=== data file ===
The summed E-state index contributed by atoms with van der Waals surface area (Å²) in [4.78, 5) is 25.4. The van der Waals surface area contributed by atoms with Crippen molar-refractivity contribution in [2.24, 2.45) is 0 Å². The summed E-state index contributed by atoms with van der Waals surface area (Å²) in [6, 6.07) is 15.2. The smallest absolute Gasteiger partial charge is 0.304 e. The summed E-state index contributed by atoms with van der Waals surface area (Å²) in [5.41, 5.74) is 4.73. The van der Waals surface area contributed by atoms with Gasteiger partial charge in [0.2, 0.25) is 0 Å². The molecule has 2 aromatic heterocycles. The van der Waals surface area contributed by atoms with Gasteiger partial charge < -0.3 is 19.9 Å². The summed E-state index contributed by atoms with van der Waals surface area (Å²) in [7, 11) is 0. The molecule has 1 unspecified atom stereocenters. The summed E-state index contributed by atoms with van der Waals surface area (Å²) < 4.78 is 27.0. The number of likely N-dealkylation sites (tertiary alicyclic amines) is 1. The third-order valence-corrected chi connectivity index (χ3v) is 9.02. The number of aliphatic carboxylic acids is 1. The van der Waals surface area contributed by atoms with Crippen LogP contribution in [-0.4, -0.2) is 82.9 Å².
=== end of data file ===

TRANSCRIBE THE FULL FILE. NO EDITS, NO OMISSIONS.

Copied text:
The summed E-state index contributed by atoms with van der Waals surface area (Å²) in [4.78, 5) is 25.4. The van der Waals surface area contributed by atoms with Crippen molar-refractivity contribution in [2.24, 2.45) is 0 Å². The summed E-state index contributed by atoms with van der Waals surface area (Å²) in [6, 6.07) is 15.2. The smallest absolute Gasteiger partial charge is 0.304 e. The summed E-state index contributed by atoms with van der Waals surface area (Å²) in [5.41, 5.74) is 4.73. The van der Waals surface area contributed by atoms with Gasteiger partial charge in [0.2, 0.25) is 0 Å². The molecule has 2 aromatic heterocycles. The van der Waals surface area contributed by atoms with Gasteiger partial charge < -0.3 is 19.9 Å². The summed E-state index contributed by atoms with van der Waals surface area (Å²) in [7, 11) is 0. The molecule has 1 unspecified atom stereocenters. The summed E-state index contributed by atoms with van der Waals surface area (Å²) < 4.78 is 27.0. The number of likely N-dealkylation sites (tertiary alicyclic amines) is 1. The third-order valence-corrected chi connectivity index (χ3v) is 9.02. The number of aliphatic carboxylic acids is 1. The van der Waals surface area contributed by atoms with Crippen LogP contribution in [-0.4, -0.2) is 82.9 Å².